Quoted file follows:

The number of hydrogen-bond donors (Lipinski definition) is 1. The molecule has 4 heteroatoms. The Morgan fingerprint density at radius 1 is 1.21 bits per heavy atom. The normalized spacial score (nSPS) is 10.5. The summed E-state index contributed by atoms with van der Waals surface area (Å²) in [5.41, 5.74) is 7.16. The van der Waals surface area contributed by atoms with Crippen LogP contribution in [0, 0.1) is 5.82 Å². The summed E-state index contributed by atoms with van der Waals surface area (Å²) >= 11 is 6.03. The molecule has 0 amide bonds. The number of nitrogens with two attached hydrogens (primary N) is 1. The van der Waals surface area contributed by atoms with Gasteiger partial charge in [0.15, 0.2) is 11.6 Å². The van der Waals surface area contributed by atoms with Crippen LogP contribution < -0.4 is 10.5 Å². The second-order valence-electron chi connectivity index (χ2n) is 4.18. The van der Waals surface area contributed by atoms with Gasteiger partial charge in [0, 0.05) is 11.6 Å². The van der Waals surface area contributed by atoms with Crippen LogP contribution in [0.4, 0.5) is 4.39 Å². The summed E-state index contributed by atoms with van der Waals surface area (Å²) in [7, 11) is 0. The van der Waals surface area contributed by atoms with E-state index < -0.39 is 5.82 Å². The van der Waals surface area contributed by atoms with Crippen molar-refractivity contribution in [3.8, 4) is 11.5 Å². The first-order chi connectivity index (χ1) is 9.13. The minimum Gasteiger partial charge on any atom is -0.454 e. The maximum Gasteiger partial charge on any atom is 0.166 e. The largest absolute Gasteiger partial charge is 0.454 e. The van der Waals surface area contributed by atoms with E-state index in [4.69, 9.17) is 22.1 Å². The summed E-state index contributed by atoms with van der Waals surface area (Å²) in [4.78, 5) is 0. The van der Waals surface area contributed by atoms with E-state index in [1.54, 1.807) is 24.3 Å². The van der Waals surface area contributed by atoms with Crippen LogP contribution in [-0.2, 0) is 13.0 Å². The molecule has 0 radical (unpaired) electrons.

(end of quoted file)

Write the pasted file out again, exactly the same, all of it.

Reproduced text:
The number of hydrogen-bond donors (Lipinski definition) is 1. The molecule has 4 heteroatoms. The Morgan fingerprint density at radius 1 is 1.21 bits per heavy atom. The normalized spacial score (nSPS) is 10.5. The summed E-state index contributed by atoms with van der Waals surface area (Å²) in [5.41, 5.74) is 7.16. The van der Waals surface area contributed by atoms with Crippen LogP contribution in [0, 0.1) is 5.82 Å². The summed E-state index contributed by atoms with van der Waals surface area (Å²) >= 11 is 6.03. The molecule has 0 amide bonds. The number of nitrogens with two attached hydrogens (primary N) is 1. The van der Waals surface area contributed by atoms with Gasteiger partial charge in [0.15, 0.2) is 11.6 Å². The van der Waals surface area contributed by atoms with Crippen LogP contribution < -0.4 is 10.5 Å². The second-order valence-electron chi connectivity index (χ2n) is 4.18. The van der Waals surface area contributed by atoms with Gasteiger partial charge in [0, 0.05) is 11.6 Å². The van der Waals surface area contributed by atoms with Crippen LogP contribution in [0.4, 0.5) is 4.39 Å². The summed E-state index contributed by atoms with van der Waals surface area (Å²) in [7, 11) is 0. The van der Waals surface area contributed by atoms with E-state index < -0.39 is 5.82 Å². The van der Waals surface area contributed by atoms with Crippen molar-refractivity contribution in [3.8, 4) is 11.5 Å². The first-order chi connectivity index (χ1) is 9.13. The minimum Gasteiger partial charge on any atom is -0.454 e. The maximum Gasteiger partial charge on any atom is 0.166 e. The largest absolute Gasteiger partial charge is 0.454 e. The van der Waals surface area contributed by atoms with E-state index in [4.69, 9.17) is 22.1 Å². The summed E-state index contributed by atoms with van der Waals surface area (Å²) in [4.78, 5) is 0. The van der Waals surface area contributed by atoms with E-state index in [1.54, 1.807) is 24.3 Å². The van der Waals surface area contributed by atoms with Crippen LogP contribution in [-0.2, 0) is 13.0 Å². The molecule has 0 radical (unpaired) electrons.